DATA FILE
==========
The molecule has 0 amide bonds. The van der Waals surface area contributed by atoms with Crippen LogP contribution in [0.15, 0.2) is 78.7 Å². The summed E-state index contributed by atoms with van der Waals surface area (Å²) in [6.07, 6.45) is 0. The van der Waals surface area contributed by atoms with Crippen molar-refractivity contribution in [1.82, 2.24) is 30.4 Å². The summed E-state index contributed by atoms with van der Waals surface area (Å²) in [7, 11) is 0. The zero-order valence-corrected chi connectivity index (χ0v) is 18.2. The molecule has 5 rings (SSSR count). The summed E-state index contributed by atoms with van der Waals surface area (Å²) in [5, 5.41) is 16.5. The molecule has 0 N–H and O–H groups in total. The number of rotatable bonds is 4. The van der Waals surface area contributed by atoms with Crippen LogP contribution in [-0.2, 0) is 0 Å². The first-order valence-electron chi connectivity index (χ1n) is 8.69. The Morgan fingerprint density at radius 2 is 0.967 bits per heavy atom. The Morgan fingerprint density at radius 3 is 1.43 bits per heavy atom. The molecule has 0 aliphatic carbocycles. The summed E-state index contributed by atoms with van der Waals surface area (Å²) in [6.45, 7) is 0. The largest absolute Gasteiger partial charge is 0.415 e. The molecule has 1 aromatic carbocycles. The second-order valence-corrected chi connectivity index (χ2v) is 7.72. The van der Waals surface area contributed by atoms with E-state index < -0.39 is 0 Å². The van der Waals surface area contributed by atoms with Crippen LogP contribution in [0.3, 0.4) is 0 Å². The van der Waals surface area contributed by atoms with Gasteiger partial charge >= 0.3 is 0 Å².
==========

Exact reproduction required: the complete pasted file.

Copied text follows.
The molecule has 0 amide bonds. The van der Waals surface area contributed by atoms with Crippen LogP contribution in [0.15, 0.2) is 78.7 Å². The summed E-state index contributed by atoms with van der Waals surface area (Å²) in [6.07, 6.45) is 0. The van der Waals surface area contributed by atoms with Crippen molar-refractivity contribution in [1.82, 2.24) is 30.4 Å². The summed E-state index contributed by atoms with van der Waals surface area (Å²) in [7, 11) is 0. The zero-order valence-corrected chi connectivity index (χ0v) is 18.2. The molecule has 5 rings (SSSR count). The summed E-state index contributed by atoms with van der Waals surface area (Å²) in [5, 5.41) is 16.5. The molecule has 0 N–H and O–H groups in total. The number of rotatable bonds is 4. The van der Waals surface area contributed by atoms with Crippen LogP contribution in [-0.2, 0) is 0 Å². The first-order valence-electron chi connectivity index (χ1n) is 8.69. The Morgan fingerprint density at radius 2 is 0.967 bits per heavy atom. The Morgan fingerprint density at radius 3 is 1.43 bits per heavy atom. The molecule has 0 aliphatic carbocycles. The summed E-state index contributed by atoms with van der Waals surface area (Å²) in [6.45, 7) is 0. The largest absolute Gasteiger partial charge is 0.415 e. The molecule has 1 aromatic carbocycles. The second-order valence-corrected chi connectivity index (χ2v) is 7.72. The van der Waals surface area contributed by atoms with E-state index < -0.39 is 0 Å². The van der Waals surface area contributed by atoms with Crippen LogP contribution in [0.3, 0.4) is 0 Å². The van der Waals surface area contributed by atoms with Gasteiger partial charge >= 0.3 is 0 Å².